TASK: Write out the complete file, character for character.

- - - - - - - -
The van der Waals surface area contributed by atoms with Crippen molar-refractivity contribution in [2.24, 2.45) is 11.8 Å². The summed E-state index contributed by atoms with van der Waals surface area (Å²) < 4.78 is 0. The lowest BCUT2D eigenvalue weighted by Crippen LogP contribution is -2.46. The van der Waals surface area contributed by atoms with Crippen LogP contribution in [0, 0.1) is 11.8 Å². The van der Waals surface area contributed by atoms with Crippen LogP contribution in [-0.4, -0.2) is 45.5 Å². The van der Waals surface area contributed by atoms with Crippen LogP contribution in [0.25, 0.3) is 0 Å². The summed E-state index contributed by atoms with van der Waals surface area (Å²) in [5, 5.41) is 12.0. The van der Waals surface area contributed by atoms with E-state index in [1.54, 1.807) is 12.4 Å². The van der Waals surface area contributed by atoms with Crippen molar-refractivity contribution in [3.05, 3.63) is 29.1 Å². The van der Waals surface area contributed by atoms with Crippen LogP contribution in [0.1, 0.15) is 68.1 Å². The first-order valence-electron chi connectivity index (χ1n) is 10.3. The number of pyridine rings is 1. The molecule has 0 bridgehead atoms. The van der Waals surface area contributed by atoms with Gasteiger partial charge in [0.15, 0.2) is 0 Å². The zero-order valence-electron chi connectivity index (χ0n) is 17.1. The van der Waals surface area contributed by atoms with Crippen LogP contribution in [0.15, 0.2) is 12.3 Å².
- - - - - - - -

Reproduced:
The van der Waals surface area contributed by atoms with Crippen molar-refractivity contribution in [2.24, 2.45) is 11.8 Å². The summed E-state index contributed by atoms with van der Waals surface area (Å²) < 4.78 is 0. The lowest BCUT2D eigenvalue weighted by Crippen LogP contribution is -2.46. The van der Waals surface area contributed by atoms with Crippen LogP contribution in [0, 0.1) is 11.8 Å². The van der Waals surface area contributed by atoms with Crippen LogP contribution in [-0.4, -0.2) is 45.5 Å². The van der Waals surface area contributed by atoms with Crippen LogP contribution in [0.25, 0.3) is 0 Å². The summed E-state index contributed by atoms with van der Waals surface area (Å²) in [5, 5.41) is 12.0. The van der Waals surface area contributed by atoms with E-state index in [1.54, 1.807) is 12.4 Å². The van der Waals surface area contributed by atoms with Crippen molar-refractivity contribution in [3.05, 3.63) is 29.1 Å². The van der Waals surface area contributed by atoms with Crippen LogP contribution in [0.1, 0.15) is 68.1 Å². The first-order valence-electron chi connectivity index (χ1n) is 10.3. The number of pyridine rings is 1. The molecule has 0 bridgehead atoms. The van der Waals surface area contributed by atoms with Gasteiger partial charge in [0.15, 0.2) is 0 Å². The zero-order valence-electron chi connectivity index (χ0n) is 17.1. The van der Waals surface area contributed by atoms with Crippen LogP contribution in [0.15, 0.2) is 12.3 Å².